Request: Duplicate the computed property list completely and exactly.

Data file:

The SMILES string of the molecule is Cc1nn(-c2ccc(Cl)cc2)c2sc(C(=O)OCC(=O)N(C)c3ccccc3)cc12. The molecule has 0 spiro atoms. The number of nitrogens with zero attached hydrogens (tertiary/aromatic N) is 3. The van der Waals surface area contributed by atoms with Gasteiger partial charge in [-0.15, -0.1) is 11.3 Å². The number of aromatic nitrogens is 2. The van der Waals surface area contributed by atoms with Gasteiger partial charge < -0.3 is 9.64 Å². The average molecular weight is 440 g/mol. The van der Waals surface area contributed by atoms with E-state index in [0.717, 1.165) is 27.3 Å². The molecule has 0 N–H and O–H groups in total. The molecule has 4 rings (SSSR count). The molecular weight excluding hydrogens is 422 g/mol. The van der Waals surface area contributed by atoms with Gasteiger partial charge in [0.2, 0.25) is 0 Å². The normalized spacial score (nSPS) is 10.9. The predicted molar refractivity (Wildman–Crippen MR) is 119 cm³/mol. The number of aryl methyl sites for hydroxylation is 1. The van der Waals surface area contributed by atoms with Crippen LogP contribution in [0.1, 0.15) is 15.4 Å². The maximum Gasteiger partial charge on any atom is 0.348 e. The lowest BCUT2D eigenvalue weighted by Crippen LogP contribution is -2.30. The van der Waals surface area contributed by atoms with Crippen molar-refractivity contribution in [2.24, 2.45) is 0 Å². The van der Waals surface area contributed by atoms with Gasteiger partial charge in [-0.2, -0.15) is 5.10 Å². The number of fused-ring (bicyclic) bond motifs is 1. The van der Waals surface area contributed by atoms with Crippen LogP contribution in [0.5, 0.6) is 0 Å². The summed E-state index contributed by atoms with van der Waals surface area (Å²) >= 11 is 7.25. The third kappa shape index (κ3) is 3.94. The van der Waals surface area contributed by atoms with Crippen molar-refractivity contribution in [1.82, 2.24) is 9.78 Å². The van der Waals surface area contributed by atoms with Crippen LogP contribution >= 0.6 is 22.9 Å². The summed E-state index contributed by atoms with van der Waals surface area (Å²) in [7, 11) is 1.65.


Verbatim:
The SMILES string of the molecule is Cc1nn(-c2ccc(Cl)cc2)c2sc(C(=O)OCC(=O)N(C)c3ccccc3)cc12. The molecule has 0 spiro atoms. The number of nitrogens with zero attached hydrogens (tertiary/aromatic N) is 3. The van der Waals surface area contributed by atoms with Gasteiger partial charge in [-0.15, -0.1) is 11.3 Å². The number of aromatic nitrogens is 2. The van der Waals surface area contributed by atoms with Gasteiger partial charge < -0.3 is 9.64 Å². The average molecular weight is 440 g/mol. The van der Waals surface area contributed by atoms with E-state index in [0.717, 1.165) is 27.3 Å². The molecule has 0 N–H and O–H groups in total. The molecule has 4 rings (SSSR count). The molecular weight excluding hydrogens is 422 g/mol. The van der Waals surface area contributed by atoms with Gasteiger partial charge in [0.2, 0.25) is 0 Å². The normalized spacial score (nSPS) is 10.9. The predicted molar refractivity (Wildman–Crippen MR) is 119 cm³/mol. The number of aryl methyl sites for hydroxylation is 1. The van der Waals surface area contributed by atoms with Crippen LogP contribution in [0.1, 0.15) is 15.4 Å². The maximum Gasteiger partial charge on any atom is 0.348 e. The lowest BCUT2D eigenvalue weighted by Crippen LogP contribution is -2.30. The van der Waals surface area contributed by atoms with Crippen molar-refractivity contribution in [2.24, 2.45) is 0 Å². The van der Waals surface area contributed by atoms with Gasteiger partial charge in [-0.2, -0.15) is 5.10 Å². The number of fused-ring (bicyclic) bond motifs is 1. The van der Waals surface area contributed by atoms with Crippen LogP contribution in [0.5, 0.6) is 0 Å². The summed E-state index contributed by atoms with van der Waals surface area (Å²) >= 11 is 7.25. The third kappa shape index (κ3) is 3.94. The van der Waals surface area contributed by atoms with Crippen molar-refractivity contribution in [1.82, 2.24) is 9.78 Å². The van der Waals surface area contributed by atoms with Crippen LogP contribution >= 0.6 is 22.9 Å². The summed E-state index contributed by atoms with van der Waals surface area (Å²) in [7, 11) is 1.65.